The “public as a whole” numbers matter because with most of the consequential primaries behind us, Republican candidates in key Senate races — the battle for the Senate is the main midterm event — have to be concerned about playing to broad statewide audiences.

bizarro-homicidal-maniac-news

Some (mostly) longer reads

These aren’t all that cheery either, but they are interesting.

This one from the NYT Sunday Magazine is for Dakinikat: Why Do Americans Stink at Math?

Why do people leave their kids in hot cars? How can you forget you’ve got your kid with you? I just don’t get it, and it makes me furious! There’s a long article about these cases at NBC News, Fatal Mistake: What Everyone Should Know About Hot Car Deaths, by Alex Johnson.

This NYT op-ed isn’t a long read, but it’s a useful one: Why the Border Crisis Is a Myth, by Veronica Escobar.

Remember all that talk about how there was going to be some kind of horrible disaster in 2012? Well it turns out that something awful almost happened. From NASA Science News,  Near Miss: The Solar Superstorm of July 2012. If you don’t want to wade through the whole article, The Boston Globe has a shorter summary, Apparently Earth ‘Just Missed’ a Solar Superstorm in 2012.

Finally, something entertaining and not depressing, This Is What Happens When You Ask Contemporary Artists To Reimagine Maps Of The World. Check it out!

What stories are you following today? Please post your thoughts and links in the comment thread.

 


Monday Reads: In Search of the American Dream

the-american-dream-by-salvadore-dali

Good Morning!!

Whatever happened to the American dream? Did it ever exist in reality?

We baby boomers can look back to the post-WWII years, when the economy was humming along and the GI Bill made it easier for our dads to get college degrees, find good jobs, buy houses for their families.

In those days, one salary was enough to support a couple and several kids. My dad did it on a college professor’s salary. It was a struggle early on, but those government programs for veterans gave us a push into the professional class.

Eisenhower was President then–a Republican who wouldn’t even recognize his fellow Republican today. Later on, after John Kennedy was murdered and Lyndon Johnson was brought down by the Vietnam War, Richard Nixon presided over the end of the good times. After about 1973, it was over; and since then, wages have essentially remained stagnant.

That was when we entered a new America, in which it took two salaries to support a family. Women went to work, not just because they wanted to, but to keep their families afloat. Children went to day care. So many thing changed. What happened to the American dream? Were those post-war years just an outlier, a brief period of prosperity that meant nothing in the greater scheme of things?

Yesterday, I read a piece by Joseph Stiglitz–in Politico of all places–that addressed some of these questions: The Myth of America’s Golden Age: What growing up in Gary, Indiana taught me about inequality. Stiglitz was born in 1943. Growing up in the industrial “company town” of Gary, he was able to observe the underside of the “golden age” of capitalism–”discrimination, poverty, and bouts of high unemployment.” The big steel companies deliberate brought in desperately poor African Americans from the south in order to keep wages low–to divide and control the work force. Stiglitz writes that he never bought into the notion of the free market as the answer to all ills.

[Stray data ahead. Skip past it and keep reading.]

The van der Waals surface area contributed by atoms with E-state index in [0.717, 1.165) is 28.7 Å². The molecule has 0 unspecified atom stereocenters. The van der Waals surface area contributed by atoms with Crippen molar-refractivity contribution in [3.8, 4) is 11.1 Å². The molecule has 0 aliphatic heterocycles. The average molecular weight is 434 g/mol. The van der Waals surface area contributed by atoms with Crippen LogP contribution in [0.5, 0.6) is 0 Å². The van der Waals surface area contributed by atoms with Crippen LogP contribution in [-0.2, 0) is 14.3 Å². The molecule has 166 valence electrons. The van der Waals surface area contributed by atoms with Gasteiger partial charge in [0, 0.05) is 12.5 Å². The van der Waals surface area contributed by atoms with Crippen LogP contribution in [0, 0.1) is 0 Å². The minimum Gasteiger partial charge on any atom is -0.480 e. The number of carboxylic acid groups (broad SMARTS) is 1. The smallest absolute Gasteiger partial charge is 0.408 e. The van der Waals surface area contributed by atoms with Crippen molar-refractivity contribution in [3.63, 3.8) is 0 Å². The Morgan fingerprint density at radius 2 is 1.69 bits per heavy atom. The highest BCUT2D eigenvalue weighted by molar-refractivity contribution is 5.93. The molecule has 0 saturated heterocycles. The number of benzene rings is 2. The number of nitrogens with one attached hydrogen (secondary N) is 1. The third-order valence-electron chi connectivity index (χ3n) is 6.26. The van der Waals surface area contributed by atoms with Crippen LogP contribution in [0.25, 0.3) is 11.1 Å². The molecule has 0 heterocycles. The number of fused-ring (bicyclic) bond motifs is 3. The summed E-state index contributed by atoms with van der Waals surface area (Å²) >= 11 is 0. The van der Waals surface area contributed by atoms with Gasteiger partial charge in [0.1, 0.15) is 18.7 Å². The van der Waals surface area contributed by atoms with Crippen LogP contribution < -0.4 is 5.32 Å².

Nearly half a century later, the problem of inequality has reached crisis proportions. John F. Kennedy, in the spirit of optimism that prevailed at the time I was a college student, once declared that a rising tide lifts all boats. It turns out today that almost all of us now are in the same boat—the one that holds the bottom 99 percent. It is a far different boat, one marked by more poverty at the bottom and a hollowing out of the middle class, than the one occupied by the top 1 percent.

Most disturbing is the realization that the American dream–the notion that we are living in the land of opportunity–is a myth. The life chance of a young American today are more dependent on the income and education of his parents than in many other advanced countries, including “old Europe.”

American Dream, by Skip Hunt

American Dream, by Skip Hunt

Stiglitz points to Thomas Picketty’s research as evidence. Picketty’s work shows that capitalism leads inevitably to inequality. The post-war era of my childhood and early adulthood was an “aberration.”

Today, inequality is growing dramatically again, and the past three decades or so have proved conclusively that one of the major culprits is trickle-down economics—the idea that the government can just step back and if the rich get richer and use their talents and resources to create jobs, everyone will benefit. It just doesn’t work; the historical data now prove that. [....]

Ironically enough, the final proof debunking this very Republican idea of trickle-down economics has come from a Democratic administration. President Barack Obama’s banks-first approach to saving the nation from another Great Depression held that by giving money to the banks (rather than to homeowners who had been preyed upon by the banks), the economy would be saved. The administration poured billions into the banks that had brought the country to the brink of ruin, without setting conditions in return. When the International Monetary Fund and the World Bank engage in a rescue, they virtually always impose requirements to ensure the money is used in the way intended. But here, the government merely expressed the hope that the banks would keep credit, the lifeblood of the economy, flowing. And so the banks shrank lending, and paid their executives megabonuses, even though they had almost destroyed their businesses. Even then, we knew that much of the banks’ profits had been earned not by increasing the efficiency of the economy but by exploitation—through predatory lending, abusive credit-card practices and monopolistic pricing. The full extent of their misdeeds—for instance, the illegal manipulation of key interest rates and foreign exchange, affecting derivatives and mortgages in the amount of hundreds of trillions of dollars—was only just beginning to be fathomed.